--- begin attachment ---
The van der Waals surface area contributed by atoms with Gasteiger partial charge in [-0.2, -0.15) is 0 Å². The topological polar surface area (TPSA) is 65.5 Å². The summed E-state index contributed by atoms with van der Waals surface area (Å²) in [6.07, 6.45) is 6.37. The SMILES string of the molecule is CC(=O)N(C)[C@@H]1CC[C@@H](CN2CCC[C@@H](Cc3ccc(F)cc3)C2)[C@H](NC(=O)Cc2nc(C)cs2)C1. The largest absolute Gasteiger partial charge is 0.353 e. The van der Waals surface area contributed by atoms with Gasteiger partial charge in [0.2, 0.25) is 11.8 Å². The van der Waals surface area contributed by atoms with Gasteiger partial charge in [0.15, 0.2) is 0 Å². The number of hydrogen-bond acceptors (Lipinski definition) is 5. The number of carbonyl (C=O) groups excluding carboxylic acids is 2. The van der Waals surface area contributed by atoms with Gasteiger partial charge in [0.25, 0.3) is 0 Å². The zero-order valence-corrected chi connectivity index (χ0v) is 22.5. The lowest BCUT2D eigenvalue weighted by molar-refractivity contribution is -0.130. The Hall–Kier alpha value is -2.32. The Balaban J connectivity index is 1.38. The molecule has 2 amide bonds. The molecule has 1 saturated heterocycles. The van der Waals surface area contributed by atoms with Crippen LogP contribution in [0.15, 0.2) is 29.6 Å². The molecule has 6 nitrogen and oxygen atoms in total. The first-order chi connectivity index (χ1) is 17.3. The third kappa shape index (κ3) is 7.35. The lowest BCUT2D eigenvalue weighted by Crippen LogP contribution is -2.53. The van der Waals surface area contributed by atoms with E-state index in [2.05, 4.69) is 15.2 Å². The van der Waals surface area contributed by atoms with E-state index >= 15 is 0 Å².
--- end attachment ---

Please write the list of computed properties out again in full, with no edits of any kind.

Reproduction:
The van der Waals surface area contributed by atoms with Gasteiger partial charge in [-0.2, -0.15) is 0 Å². The topological polar surface area (TPSA) is 65.5 Å². The summed E-state index contributed by atoms with van der Waals surface area (Å²) in [6.07, 6.45) is 6.37. The SMILES string of the molecule is CC(=O)N(C)[C@@H]1CC[C@@H](CN2CCC[C@@H](Cc3ccc(F)cc3)C2)[C@H](NC(=O)Cc2nc(C)cs2)C1. The largest absolute Gasteiger partial charge is 0.353 e. The van der Waals surface area contributed by atoms with Gasteiger partial charge in [0.2, 0.25) is 11.8 Å². The van der Waals surface area contributed by atoms with Gasteiger partial charge in [0.15, 0.2) is 0 Å². The number of hydrogen-bond acceptors (Lipinski definition) is 5. The number of carbonyl (C=O) groups excluding carboxylic acids is 2. The van der Waals surface area contributed by atoms with Gasteiger partial charge in [0.25, 0.3) is 0 Å². The zero-order valence-corrected chi connectivity index (χ0v) is 22.5. The lowest BCUT2D eigenvalue weighted by molar-refractivity contribution is -0.130. The Hall–Kier alpha value is -2.32. The Balaban J connectivity index is 1.38. The molecule has 2 amide bonds. The molecule has 1 saturated heterocycles. The van der Waals surface area contributed by atoms with Crippen LogP contribution in [0.15, 0.2) is 29.6 Å². The molecule has 6 nitrogen and oxygen atoms in total. The first-order chi connectivity index (χ1) is 17.3. The third kappa shape index (κ3) is 7.35. The lowest BCUT2D eigenvalue weighted by Crippen LogP contribution is -2.53. The van der Waals surface area contributed by atoms with E-state index in [2.05, 4.69) is 15.2 Å². The van der Waals surface area contributed by atoms with E-state index >= 15 is 0 Å².